If we neglect his dark and sudden appearance, it’s still difficult to discover professor Snape’s intentions throughout the HP series because of that veil of mystery he’s constantly covered in. The first book, and the movie accordingly, shows him as the main suspect who seems to go after the Sorcerer’s Stone, that gives immortal life to the one who possesses it.

      Although the third book sheds a bit of light on his character, because he jumps in front of a werewolf in order to protect the protagonist trio – Hermione, Ron and Harry – he still has an awful desire to give Harry’s innocent godfather to the authorities. Be that as it may, Dumbledore gives him a crucial part in the Order of Phoenix, when he once again confirms how he trusts him completely and allows him to act as a spy.

      All this trust we came to put in him, just as the characters did, crumbles into the ground when he kills the greatest headmaster that Hogwarts had ever seen, Dumbledore himself. Unfortunately, his intentions weren’t clear until the very end, when everything is explained to Harry and us, the anxious readers, in one of the final chapters when Harry uses the Pensive – a smart little object that can revive memories – to find out the truth about how professor Snape never stopped loving his mother.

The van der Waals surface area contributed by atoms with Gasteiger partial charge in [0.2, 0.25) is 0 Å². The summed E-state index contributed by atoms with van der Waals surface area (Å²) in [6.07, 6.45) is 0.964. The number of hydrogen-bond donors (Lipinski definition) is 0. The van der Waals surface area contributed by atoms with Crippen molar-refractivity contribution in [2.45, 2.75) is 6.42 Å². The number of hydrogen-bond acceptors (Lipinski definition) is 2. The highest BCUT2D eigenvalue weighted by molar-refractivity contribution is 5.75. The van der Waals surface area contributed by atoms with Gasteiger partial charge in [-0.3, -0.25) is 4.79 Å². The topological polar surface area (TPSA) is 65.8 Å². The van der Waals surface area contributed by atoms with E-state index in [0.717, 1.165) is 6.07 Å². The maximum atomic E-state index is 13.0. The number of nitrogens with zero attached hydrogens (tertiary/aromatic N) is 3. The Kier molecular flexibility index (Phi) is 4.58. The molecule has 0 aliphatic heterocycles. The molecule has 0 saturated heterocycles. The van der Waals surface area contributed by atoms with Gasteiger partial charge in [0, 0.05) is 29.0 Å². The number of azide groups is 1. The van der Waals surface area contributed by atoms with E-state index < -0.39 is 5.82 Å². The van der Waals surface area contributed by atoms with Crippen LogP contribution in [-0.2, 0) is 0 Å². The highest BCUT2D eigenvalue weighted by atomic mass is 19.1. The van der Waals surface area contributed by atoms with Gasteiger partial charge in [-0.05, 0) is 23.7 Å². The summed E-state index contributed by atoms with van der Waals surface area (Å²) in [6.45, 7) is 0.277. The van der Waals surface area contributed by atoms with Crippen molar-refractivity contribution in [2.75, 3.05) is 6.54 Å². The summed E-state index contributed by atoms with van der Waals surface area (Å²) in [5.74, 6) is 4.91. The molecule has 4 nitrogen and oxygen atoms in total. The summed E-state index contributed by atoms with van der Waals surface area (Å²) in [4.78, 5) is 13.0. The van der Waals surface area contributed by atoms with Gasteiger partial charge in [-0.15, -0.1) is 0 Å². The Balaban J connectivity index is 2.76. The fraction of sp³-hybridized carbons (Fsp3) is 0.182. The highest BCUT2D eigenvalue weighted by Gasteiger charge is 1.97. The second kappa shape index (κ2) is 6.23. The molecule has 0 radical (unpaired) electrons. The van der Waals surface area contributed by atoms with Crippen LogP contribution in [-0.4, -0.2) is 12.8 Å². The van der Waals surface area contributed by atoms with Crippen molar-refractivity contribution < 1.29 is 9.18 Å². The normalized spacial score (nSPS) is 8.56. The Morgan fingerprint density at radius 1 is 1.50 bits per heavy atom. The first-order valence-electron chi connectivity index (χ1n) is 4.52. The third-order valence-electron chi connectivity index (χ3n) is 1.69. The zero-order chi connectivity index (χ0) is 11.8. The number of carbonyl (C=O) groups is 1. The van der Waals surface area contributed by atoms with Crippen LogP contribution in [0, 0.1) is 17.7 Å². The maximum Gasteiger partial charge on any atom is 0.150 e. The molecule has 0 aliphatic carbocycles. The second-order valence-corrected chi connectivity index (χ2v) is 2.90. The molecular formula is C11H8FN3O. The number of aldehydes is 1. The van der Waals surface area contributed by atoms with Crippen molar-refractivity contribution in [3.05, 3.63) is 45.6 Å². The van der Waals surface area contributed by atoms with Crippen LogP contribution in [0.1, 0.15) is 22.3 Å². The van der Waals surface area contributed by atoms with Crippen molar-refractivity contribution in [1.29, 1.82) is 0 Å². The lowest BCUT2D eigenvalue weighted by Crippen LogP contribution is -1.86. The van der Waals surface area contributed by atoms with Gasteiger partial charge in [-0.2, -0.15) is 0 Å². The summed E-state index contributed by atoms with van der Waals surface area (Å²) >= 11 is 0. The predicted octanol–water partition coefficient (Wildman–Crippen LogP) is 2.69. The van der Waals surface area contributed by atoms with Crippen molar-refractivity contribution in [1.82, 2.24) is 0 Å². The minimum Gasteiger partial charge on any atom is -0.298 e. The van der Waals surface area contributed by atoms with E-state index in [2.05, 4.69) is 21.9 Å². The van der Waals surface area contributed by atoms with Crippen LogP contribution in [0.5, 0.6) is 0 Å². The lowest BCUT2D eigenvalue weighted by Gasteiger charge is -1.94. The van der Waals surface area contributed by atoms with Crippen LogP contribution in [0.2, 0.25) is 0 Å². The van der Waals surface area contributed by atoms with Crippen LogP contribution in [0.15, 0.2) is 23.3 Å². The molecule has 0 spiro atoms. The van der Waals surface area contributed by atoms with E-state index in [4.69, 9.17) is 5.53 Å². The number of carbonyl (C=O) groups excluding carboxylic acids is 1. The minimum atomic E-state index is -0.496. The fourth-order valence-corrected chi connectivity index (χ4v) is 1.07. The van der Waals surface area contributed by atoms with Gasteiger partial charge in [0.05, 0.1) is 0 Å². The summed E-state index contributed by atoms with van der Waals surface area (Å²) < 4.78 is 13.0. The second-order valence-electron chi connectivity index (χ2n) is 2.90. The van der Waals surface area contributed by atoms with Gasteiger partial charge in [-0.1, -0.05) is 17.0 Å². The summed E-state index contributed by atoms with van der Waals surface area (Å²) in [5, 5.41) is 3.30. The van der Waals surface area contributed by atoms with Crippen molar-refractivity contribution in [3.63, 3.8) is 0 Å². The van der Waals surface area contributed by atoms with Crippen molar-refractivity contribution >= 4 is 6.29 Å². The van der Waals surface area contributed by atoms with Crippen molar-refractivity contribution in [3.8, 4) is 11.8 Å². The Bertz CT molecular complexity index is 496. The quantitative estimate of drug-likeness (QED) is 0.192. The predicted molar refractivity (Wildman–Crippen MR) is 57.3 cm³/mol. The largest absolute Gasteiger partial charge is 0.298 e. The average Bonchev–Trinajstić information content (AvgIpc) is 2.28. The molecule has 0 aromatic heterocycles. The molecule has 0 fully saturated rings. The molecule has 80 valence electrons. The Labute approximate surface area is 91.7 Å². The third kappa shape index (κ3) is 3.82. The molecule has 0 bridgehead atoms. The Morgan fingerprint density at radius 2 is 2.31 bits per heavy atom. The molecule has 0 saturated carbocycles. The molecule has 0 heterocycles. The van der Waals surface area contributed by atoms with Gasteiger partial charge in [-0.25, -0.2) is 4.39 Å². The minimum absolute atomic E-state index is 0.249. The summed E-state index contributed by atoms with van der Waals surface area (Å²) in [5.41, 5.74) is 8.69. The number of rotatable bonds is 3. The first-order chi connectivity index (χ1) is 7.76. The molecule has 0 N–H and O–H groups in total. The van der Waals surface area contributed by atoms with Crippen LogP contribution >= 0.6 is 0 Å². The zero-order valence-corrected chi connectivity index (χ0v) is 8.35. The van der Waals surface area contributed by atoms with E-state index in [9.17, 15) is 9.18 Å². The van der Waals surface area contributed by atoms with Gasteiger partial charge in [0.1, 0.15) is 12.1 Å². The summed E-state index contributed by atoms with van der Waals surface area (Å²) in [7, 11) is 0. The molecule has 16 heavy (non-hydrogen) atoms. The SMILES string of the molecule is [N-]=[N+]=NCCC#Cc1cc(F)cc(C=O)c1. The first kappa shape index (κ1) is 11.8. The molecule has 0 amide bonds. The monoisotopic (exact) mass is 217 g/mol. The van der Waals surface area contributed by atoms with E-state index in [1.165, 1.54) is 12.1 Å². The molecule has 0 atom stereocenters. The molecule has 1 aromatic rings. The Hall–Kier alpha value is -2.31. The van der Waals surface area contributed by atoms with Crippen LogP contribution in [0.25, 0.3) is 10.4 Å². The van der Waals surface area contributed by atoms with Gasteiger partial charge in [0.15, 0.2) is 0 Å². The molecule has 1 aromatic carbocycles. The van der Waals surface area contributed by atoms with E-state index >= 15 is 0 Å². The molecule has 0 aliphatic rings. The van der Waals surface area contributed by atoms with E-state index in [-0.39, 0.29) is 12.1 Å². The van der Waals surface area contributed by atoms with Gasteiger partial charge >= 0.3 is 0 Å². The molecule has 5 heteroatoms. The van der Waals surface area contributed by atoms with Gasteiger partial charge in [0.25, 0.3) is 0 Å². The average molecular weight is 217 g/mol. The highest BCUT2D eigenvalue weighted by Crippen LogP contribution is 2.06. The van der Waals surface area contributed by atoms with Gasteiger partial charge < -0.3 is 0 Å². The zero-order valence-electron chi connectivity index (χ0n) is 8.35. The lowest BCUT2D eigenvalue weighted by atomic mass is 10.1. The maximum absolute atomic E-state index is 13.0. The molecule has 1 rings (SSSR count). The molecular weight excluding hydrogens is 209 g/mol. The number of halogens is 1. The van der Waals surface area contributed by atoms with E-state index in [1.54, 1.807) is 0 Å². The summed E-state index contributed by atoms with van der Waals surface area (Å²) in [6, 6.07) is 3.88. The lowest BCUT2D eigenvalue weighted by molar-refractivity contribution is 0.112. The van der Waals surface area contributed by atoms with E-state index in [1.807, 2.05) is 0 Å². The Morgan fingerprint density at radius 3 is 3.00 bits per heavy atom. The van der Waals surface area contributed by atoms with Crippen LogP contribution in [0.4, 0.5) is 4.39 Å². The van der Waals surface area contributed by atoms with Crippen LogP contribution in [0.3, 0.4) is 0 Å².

3. He Has His Mind Made Up

      Advertising

      03 Spiteful

        There are many things Severus teaches us, but being indecisive isn’t one of them. The first three parts are very clear about how much professor Snape hated Harry’s father, James, but not until the fifth book did we get to realize why.

        During Harry’s occlumency lessons, he seems to manage to penetrate Severus’ mind and accidently sees a couple of disturbing memories when Severus is at Hogwarts and he’s being, well, bullied by James, Harry’s father, and his friends. That’s also when we catch a glimpse of Severus’ fondness for Lily, Harry’s mother.

        I can’t bear to imagine having this terrifying internal battle. Harry’s resemblance of his father made professor Snape despise him and make him suffer throughout the series, but he also felt responsible and eager to protect their whole family when the prophecy found its way to Lord Voldemort’s ears. And not only then – when he came to Dumbledore and begged him to protect him and that failed, he remained in Hogwarts as a permanent teacher, and protected Harry until the very end.